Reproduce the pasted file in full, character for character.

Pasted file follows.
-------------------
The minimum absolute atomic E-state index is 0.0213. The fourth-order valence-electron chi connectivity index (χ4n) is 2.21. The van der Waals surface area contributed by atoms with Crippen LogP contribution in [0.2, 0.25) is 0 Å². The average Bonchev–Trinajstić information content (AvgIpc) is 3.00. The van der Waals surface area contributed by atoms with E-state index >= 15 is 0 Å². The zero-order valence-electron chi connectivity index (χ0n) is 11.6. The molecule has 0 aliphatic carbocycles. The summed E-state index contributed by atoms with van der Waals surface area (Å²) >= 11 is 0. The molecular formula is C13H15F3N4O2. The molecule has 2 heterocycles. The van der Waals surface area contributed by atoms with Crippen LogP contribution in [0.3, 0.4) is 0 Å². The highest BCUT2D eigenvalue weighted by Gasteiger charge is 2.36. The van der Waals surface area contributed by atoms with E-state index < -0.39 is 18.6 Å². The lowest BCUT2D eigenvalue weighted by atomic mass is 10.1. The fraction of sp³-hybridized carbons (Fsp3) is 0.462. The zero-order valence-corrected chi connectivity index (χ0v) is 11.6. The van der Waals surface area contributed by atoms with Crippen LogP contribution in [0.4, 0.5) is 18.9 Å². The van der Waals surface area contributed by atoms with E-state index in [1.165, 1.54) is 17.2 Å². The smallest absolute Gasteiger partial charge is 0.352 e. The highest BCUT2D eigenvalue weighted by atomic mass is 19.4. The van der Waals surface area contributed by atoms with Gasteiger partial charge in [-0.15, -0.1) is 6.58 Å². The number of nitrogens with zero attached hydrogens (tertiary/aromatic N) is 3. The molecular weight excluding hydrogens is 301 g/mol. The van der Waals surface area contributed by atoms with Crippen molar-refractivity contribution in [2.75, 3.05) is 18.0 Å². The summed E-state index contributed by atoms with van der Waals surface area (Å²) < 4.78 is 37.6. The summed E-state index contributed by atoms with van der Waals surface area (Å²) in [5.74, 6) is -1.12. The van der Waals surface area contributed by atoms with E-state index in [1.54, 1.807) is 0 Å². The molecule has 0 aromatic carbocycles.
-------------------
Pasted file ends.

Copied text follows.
The minimum absolute atomic E-state index is 0.0213. The fourth-order valence-electron chi connectivity index (χ4n) is 2.21. The van der Waals surface area contributed by atoms with Crippen LogP contribution in [0.2, 0.25) is 0 Å². The average Bonchev–Trinajstić information content (AvgIpc) is 3.00. The van der Waals surface area contributed by atoms with E-state index >= 15 is 0 Å². The zero-order valence-electron chi connectivity index (χ0n) is 11.6. The molecule has 0 aliphatic carbocycles. The summed E-state index contributed by atoms with van der Waals surface area (Å²) >= 11 is 0. The molecular formula is C13H15F3N4O2. The molecule has 2 heterocycles. The van der Waals surface area contributed by atoms with Crippen LogP contribution in [0.3, 0.4) is 0 Å². The highest BCUT2D eigenvalue weighted by Gasteiger charge is 2.36. The van der Waals surface area contributed by atoms with E-state index < -0.39 is 18.6 Å². The lowest BCUT2D eigenvalue weighted by atomic mass is 10.1. The fraction of sp³-hybridized carbons (Fsp3) is 0.462. The zero-order valence-corrected chi connectivity index (χ0v) is 11.6. The van der Waals surface area contributed by atoms with Crippen LogP contribution in [0.4, 0.5) is 18.9 Å². The van der Waals surface area contributed by atoms with E-state index in [1.165, 1.54) is 17.2 Å². The smallest absolute Gasteiger partial charge is 0.352 e. The highest BCUT2D eigenvalue weighted by atomic mass is 19.4. The van der Waals surface area contributed by atoms with Gasteiger partial charge in [-0.15, -0.1) is 6.58 Å². The number of nitrogens with zero attached hydrogens (tertiary/aromatic N) is 3. The molecular weight excluding hydrogens is 301 g/mol. The van der Waals surface area contributed by atoms with Crippen molar-refractivity contribution in [2.75, 3.05) is 18.0 Å². The summed E-state index contributed by atoms with van der Waals surface area (Å²) < 4.78 is 37.6. The summed E-state index contributed by atoms with van der Waals surface area (Å²) in [5.74, 6) is -1.12. The van der Waals surface area contributed by atoms with E-state index in [1.54, 1.807) is 0 Å². The molecule has 0 aromatic carbocycles.